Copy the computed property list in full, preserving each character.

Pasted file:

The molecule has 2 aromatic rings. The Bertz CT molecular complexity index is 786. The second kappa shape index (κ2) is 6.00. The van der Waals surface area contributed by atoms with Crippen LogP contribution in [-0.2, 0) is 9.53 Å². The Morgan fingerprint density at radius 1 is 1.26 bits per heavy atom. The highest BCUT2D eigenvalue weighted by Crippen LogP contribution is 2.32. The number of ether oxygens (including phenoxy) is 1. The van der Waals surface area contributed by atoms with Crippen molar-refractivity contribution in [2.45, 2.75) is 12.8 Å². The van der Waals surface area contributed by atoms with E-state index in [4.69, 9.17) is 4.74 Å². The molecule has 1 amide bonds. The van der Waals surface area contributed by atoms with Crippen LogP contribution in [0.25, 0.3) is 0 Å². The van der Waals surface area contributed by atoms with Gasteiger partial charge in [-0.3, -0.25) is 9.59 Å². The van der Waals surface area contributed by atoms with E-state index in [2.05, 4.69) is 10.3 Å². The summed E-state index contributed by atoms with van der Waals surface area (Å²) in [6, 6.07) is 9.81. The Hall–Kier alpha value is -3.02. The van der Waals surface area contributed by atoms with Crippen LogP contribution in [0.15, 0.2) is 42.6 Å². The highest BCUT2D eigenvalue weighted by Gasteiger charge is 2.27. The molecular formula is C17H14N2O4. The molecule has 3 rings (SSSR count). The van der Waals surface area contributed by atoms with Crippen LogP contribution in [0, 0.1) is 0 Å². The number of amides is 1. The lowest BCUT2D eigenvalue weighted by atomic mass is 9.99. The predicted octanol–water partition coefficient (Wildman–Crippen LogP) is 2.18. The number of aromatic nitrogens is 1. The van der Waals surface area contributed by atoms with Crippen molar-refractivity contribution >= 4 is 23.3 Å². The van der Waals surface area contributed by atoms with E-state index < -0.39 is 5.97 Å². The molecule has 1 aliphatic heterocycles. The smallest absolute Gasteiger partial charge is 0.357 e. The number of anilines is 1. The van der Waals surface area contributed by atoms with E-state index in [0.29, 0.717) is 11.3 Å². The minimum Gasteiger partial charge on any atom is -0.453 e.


The molecule has 2 aromatic rings. The Bertz CT molecular complexity index is 786. The second kappa shape index (κ2) is 6.00. The van der Waals surface area contributed by atoms with Crippen LogP contribution in [-0.2, 0) is 9.53 Å². The Morgan fingerprint density at radius 1 is 1.26 bits per heavy atom. The highest BCUT2D eigenvalue weighted by Crippen LogP contribution is 2.32. The number of ether oxygens (including phenoxy) is 1. The van der Waals surface area contributed by atoms with Crippen molar-refractivity contribution in [2.45, 2.75) is 12.8 Å². The van der Waals surface area contributed by atoms with E-state index in [4.69, 9.17) is 4.74 Å². The molecule has 1 amide bonds. The van der Waals surface area contributed by atoms with Crippen LogP contribution in [0.25, 0.3) is 0 Å². The van der Waals surface area contributed by atoms with Gasteiger partial charge in [-0.3, -0.25) is 9.59 Å². The van der Waals surface area contributed by atoms with E-state index in [2.05, 4.69) is 10.3 Å². The summed E-state index contributed by atoms with van der Waals surface area (Å²) in [6, 6.07) is 9.81. The Hall–Kier alpha value is -3.02. The van der Waals surface area contributed by atoms with Crippen LogP contribution in [0.15, 0.2) is 42.6 Å². The highest BCUT2D eigenvalue weighted by Gasteiger charge is 2.27. The molecular formula is C17H14N2O4. The molecule has 3 rings (SSSR count). The van der Waals surface area contributed by atoms with Crippen LogP contribution in [0, 0.1) is 0 Å². The number of amides is 1. The lowest BCUT2D eigenvalue weighted by atomic mass is 9.99. The predicted octanol–water partition coefficient (Wildman–Crippen LogP) is 2.18. The number of aromatic nitrogens is 1. The van der Waals surface area contributed by atoms with Crippen molar-refractivity contribution >= 4 is 23.3 Å². The van der Waals surface area contributed by atoms with E-state index < -0.39 is 5.97 Å². The molecule has 1 aliphatic heterocycles. The smallest absolute Gasteiger partial charge is 0.357 e. The number of anilines is 1. The van der Waals surface area contributed by atoms with E-state index in [0.29, 0.717) is 11.3 Å². The minimum Gasteiger partial charge on any atom is -0.453 e.